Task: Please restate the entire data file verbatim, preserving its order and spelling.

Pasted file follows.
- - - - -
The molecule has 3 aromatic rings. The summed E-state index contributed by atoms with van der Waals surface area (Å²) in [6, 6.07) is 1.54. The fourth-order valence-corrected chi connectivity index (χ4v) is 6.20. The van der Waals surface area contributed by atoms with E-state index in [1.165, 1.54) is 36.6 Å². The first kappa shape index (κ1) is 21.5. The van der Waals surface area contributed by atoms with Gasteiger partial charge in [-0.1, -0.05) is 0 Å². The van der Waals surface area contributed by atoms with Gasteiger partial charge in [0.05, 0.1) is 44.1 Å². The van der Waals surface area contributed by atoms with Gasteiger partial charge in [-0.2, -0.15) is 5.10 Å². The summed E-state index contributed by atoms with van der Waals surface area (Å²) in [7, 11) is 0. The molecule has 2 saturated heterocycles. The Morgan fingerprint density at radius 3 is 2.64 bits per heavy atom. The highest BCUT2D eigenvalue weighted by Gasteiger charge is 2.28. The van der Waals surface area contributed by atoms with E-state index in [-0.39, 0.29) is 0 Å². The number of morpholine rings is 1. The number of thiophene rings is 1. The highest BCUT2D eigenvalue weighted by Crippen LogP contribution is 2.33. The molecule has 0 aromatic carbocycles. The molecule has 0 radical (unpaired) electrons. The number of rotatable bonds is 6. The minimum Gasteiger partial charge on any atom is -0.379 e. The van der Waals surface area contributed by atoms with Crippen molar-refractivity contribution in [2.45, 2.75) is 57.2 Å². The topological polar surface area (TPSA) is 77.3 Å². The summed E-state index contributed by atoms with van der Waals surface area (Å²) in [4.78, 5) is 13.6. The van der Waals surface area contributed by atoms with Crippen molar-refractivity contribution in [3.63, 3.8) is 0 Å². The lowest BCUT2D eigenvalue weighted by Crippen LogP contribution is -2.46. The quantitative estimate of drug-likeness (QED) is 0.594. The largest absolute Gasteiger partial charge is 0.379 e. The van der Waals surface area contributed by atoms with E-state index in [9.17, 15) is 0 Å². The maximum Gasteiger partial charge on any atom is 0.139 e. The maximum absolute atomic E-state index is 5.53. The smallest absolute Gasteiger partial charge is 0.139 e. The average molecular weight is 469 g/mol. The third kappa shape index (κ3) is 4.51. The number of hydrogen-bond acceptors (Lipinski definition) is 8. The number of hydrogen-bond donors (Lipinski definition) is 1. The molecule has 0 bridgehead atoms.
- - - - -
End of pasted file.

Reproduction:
The molecule has 3 aromatic rings. The summed E-state index contributed by atoms with van der Waals surface area (Å²) in [6, 6.07) is 1.54. The fourth-order valence-corrected chi connectivity index (χ4v) is 6.20. The van der Waals surface area contributed by atoms with E-state index in [1.165, 1.54) is 36.6 Å². The first kappa shape index (κ1) is 21.5. The van der Waals surface area contributed by atoms with Gasteiger partial charge in [-0.1, -0.05) is 0 Å². The van der Waals surface area contributed by atoms with Gasteiger partial charge in [0.05, 0.1) is 44.1 Å². The van der Waals surface area contributed by atoms with Gasteiger partial charge in [-0.2, -0.15) is 5.10 Å². The summed E-state index contributed by atoms with van der Waals surface area (Å²) in [7, 11) is 0. The molecule has 2 saturated heterocycles. The Morgan fingerprint density at radius 3 is 2.64 bits per heavy atom. The highest BCUT2D eigenvalue weighted by Gasteiger charge is 2.28. The van der Waals surface area contributed by atoms with E-state index in [-0.39, 0.29) is 0 Å². The number of morpholine rings is 1. The number of thiophene rings is 1. The highest BCUT2D eigenvalue weighted by Crippen LogP contribution is 2.33. The molecule has 0 aromatic carbocycles. The molecule has 0 radical (unpaired) electrons. The number of rotatable bonds is 6. The minimum Gasteiger partial charge on any atom is -0.379 e. The van der Waals surface area contributed by atoms with Crippen molar-refractivity contribution in [2.45, 2.75) is 57.2 Å². The topological polar surface area (TPSA) is 77.3 Å². The summed E-state index contributed by atoms with van der Waals surface area (Å²) in [4.78, 5) is 13.6. The van der Waals surface area contributed by atoms with Crippen molar-refractivity contribution in [3.63, 3.8) is 0 Å². The lowest BCUT2D eigenvalue weighted by Crippen LogP contribution is -2.46. The quantitative estimate of drug-likeness (QED) is 0.594. The largest absolute Gasteiger partial charge is 0.379 e. The van der Waals surface area contributed by atoms with E-state index in [9.17, 15) is 0 Å². The maximum Gasteiger partial charge on any atom is 0.139 e. The maximum absolute atomic E-state index is 5.53. The smallest absolute Gasteiger partial charge is 0.139 e. The average molecular weight is 469 g/mol. The third kappa shape index (κ3) is 4.51. The number of hydrogen-bond acceptors (Lipinski definition) is 8. The number of hydrogen-bond donors (Lipinski definition) is 1. The molecule has 0 bridgehead atoms.